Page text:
RIKEN inquiry prompted by STAP stem cell controversy generates three corrections

rikenlogo_enA review of past publications by the Japanese research institution RIKEN has produced three corrections of articles by a molecular geneticist, Haruhiko Koseki, The Scientist is reporting. The articles had appeared in Molecular and Cellular Biology between 2005 and 2010.

The review was triggered by the scandal involving Haruko Obokata, a former RIKEN scientist whose work on STAP stem cells has come under scrutiny. However, RIKEN officials said the corrections are unrelated to the Obokata case. Obokata has reportedly agreed to retract two of her articles in Nature. (RIKEN has released an English-language translation of its response to Obokata’s appeal against charges of research misconduct.)

According to The Scientist, Koseki was a member of a committee charged with investigating Obokata’s STAP results:

“The reason his papers were looked at (by somebody) is because he was a member of the investigation committee, but the papers themselves are not related at all to the Obokata issue,” RIKEN spokesperson Jens Wilkinson told The Scientist in an e-mail.

In its statement outlining these changes made by Koseki’s team, RIKEN said that the image issues did not constitute research fraud.

The three papers are

The correction notices, in order, are:

Vol. 25, no. 15, p. 6694–6706, 2005. Page 6697, Fig. 2: Panel B presented composite images. These images are delineated by the insertion of white lines in the corrected version below. Also, the bottom portion of panel D presented an image with nonuniform adjustment; it should be replaced with the original image below. These changes do not affect the conclusions of the study.


Vol. 26, no. 7, p. 2758–2771, 2006. Some figures presented composite images. These images are delineated by the insertion of white lines in the corrected versions below. These changes do not affect the conclusions of the study.

Page 2762, Fig. 2: Panels C and D should appear as below.


Page 2766, Fig. 6: Panel E should appear as below.


Page 2768, Fig. 8: Panel E should appear as below.



Vol. 31, no. 2, p. 351–364, 2011. Page 354, Fig. 1D: Noncontiguous portions of the same images were not clearly distinguished by gaps or lines. The corrected panel is shown below. This change does not affect the conclusions of the study.


8 thoughts on “RIKEN inquiry prompted by STAP stem cell controversy generates three corrections”

    1. I disagree, Dan. The fact that a post-publication peer review, in fact not even peer review but rather internal review, has led to three corrections in approximately one month, says volumes. I believe it says the following:
      a) RIKEN has possibly, to date, not enforced strict enough quality control measures prior to submission of papers to scientific journals, although this could be intra-laboratory weaknesses;
      b) if RIKEN, one of the most elite research institutes in the world (not only in Japan) is now starting to churn out corrections, and potentially retractions, then what would a thorough review of lower level institutes and papers reveal?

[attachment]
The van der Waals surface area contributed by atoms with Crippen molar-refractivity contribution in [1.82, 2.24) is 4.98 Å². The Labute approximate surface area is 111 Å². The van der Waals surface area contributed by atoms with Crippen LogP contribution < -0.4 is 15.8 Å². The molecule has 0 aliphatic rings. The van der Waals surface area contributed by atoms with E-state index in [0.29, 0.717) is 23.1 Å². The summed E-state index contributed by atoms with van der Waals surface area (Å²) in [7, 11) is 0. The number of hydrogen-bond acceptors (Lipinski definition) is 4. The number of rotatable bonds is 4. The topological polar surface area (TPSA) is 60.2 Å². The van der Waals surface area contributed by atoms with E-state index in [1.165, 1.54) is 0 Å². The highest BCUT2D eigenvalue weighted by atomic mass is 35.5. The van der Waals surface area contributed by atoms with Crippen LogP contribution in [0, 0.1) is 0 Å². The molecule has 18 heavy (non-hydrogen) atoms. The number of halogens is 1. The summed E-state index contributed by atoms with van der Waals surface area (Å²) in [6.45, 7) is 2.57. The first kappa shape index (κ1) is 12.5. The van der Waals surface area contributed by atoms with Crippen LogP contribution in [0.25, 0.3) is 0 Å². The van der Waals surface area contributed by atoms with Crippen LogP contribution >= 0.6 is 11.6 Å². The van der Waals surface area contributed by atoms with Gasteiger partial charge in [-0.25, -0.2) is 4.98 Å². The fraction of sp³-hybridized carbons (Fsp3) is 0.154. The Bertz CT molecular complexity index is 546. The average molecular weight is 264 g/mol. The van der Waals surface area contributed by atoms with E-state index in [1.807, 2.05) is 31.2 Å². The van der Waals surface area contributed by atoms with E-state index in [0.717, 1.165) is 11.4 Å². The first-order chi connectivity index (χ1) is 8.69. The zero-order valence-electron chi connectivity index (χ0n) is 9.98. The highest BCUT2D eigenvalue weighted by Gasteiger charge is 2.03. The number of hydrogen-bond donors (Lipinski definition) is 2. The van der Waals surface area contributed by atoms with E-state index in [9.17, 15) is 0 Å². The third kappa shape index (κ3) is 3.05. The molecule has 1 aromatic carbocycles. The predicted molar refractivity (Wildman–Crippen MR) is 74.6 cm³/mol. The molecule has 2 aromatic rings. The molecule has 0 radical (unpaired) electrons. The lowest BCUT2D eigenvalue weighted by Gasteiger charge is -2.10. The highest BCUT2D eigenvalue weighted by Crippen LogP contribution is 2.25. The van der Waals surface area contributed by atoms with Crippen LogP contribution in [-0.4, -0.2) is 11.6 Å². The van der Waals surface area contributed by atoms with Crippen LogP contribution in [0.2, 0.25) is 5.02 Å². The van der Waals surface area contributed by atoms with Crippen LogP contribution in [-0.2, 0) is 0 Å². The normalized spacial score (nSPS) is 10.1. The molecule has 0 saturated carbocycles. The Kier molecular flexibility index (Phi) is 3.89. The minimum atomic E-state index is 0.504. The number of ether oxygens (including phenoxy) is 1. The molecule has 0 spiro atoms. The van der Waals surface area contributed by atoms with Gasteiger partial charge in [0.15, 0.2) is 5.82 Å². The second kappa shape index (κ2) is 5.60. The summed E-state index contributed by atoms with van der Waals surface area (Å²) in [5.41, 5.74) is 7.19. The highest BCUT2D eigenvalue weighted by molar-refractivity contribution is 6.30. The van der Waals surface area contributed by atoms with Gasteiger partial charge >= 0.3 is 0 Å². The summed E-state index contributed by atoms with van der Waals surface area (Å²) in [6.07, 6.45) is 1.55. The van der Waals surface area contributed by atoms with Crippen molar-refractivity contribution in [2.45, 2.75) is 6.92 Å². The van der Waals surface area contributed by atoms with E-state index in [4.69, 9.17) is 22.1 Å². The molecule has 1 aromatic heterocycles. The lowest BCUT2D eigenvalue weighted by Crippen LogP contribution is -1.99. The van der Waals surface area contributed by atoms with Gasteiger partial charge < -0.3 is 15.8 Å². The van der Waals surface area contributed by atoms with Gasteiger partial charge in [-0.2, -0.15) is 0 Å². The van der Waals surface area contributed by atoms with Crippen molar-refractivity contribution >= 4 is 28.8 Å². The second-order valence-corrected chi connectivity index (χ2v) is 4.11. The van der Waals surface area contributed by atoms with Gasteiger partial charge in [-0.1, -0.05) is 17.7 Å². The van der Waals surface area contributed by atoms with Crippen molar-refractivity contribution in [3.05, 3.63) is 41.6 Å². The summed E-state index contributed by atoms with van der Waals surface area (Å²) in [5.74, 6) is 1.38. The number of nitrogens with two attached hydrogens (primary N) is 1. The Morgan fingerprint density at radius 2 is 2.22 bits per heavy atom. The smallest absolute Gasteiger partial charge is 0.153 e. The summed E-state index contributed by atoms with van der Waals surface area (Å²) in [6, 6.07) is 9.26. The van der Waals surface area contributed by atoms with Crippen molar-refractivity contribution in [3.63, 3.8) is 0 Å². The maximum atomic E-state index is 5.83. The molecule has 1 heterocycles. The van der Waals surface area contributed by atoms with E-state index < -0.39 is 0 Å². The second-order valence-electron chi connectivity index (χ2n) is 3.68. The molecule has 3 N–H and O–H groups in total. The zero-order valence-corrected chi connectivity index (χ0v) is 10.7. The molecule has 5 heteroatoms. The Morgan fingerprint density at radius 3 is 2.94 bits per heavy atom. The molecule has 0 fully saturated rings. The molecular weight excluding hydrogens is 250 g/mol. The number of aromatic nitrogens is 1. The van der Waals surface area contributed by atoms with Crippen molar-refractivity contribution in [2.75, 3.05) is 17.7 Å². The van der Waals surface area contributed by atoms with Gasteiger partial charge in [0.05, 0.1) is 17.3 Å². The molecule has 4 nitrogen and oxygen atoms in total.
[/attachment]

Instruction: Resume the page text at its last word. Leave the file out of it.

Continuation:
This is a telling time for Japan. With increasing sales tax, gas prices nearing the 2008 crash levels, Shinzo Abe’s popularity sinking to its lowest level yet, a desperate grab for new funding while imposing greater austerity on the population will leave a tax-payer base that is irritated, and frustrated. Thus, to see wasted tax-payer money in science will start to have consequences if the public wakes up and starts to demand – as it should – a thorough review of the literature published by Japanese researchers, let’s say over the past decade (at least).

      1. I don’t understand why this has to be a problem for Riken or Japan as a whole. This site covers various scientific errors and misconducts from around the world and I don’t think you would note that any other country or institution in the world has a serious and widespread problem because an author issued three corrections that didn’t affect the outcome.

        This is not to say that problems don’t exist in Riken or Japan or science as a whole. But I think you’re pointing at huge red herrings by implying Riken’s problems mean there are even deeper rooted problems, either for or because of “lower level institutes” or Abe’s administration.

    2. I believe, Obakata has also been charged (in part at least) for similar “fraud”. Lanes cut and pasted. I am failing to understand how they become substantive in case of Obakata but not here !!

  1. This is interesting. One person investigating “fraud” of another is himself getting in to a similar web. To me the investigations on the STAP is more than what it appears to the eye.

  2. Too much money, too many researchers. Too much science. Diminishing returns on the utility.

    Better off having some of these people be engineers and do something useful. Not everyone needs to be a research scientist.

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